Business

Could Apple's Big Weekend Have Been Even Bigger?

Some are saying Apple's gaudy first-weekend numbers could have been way better. Here's how.

Could Apple's Big Weekend Have Been Even Bigger?
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If you've seen the headlines, you know Apple had a pretty good weekend.

The company reportedly sold more than 10 million iPhone 6 and 6 Plus models in the first three days they were on sale. (Video via Apple

Which broke its previous first-weekend sales record set last year when Apple sold 9 million iPhone 5s and 5c models, also in the first three days. (Video via Apple

Some are pointing to the new phones' larger screens — 4.7 and 5.5 inches respectively — as the reason for the increased demand.  

Which could be at least part of it. It was Apple's first dip into so-called "phablet" territory, a corner of the market previously led by companies such as Samsung and LG.

But others are saying Apple's gaudy first-weekend numbers might have been more about Apple — and not only a measure of consumer demand.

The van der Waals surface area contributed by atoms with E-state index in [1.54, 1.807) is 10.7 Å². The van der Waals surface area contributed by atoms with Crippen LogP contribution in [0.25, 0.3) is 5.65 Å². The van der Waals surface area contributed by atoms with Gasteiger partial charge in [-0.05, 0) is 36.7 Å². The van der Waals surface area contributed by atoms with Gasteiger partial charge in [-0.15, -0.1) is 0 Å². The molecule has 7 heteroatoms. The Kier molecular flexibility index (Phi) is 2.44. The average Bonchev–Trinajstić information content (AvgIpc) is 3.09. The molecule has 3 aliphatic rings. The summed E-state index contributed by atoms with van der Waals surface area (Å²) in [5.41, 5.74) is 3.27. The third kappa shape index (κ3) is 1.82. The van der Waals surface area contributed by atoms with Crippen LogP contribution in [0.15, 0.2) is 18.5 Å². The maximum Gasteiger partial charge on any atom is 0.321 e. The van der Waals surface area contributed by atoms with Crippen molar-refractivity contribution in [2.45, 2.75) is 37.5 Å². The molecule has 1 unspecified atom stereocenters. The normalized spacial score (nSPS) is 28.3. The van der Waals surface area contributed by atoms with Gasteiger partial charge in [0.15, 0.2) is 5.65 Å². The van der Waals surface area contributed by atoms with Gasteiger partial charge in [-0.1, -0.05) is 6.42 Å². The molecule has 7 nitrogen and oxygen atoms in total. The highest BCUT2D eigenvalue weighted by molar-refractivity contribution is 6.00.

As The New York Times notes, Apple's worldwide name recognition kind of makes it a shoo-in for a big weekend.

So basically whatever product the company can get into stores will likely sell. It quotes an industry analyst saying, "The first weekend iPhone sales number continues to be more about how much Apple can supply than what the demand is in the market."

And ZDNet quotes Apple CEO Tim Cook himself saying, "We could have sold many more iPhones with greater supply."

On top of that, the phones weren't even on sale in one very important market — China, where the device's release was delayed.  

Although CNBC says that might turn out OK for the company in the long run. "The delayed launch of the iPhone 6 in China is now also likely to shift from a negative to a positive, since Apple's results for the next quarter are likely to get a boost from that event as well."

According to The New York Times, iPhone sales were on the "upper end" of analysts' projections — which ranged from "6.5 million to the 'low teens' of millions of sales."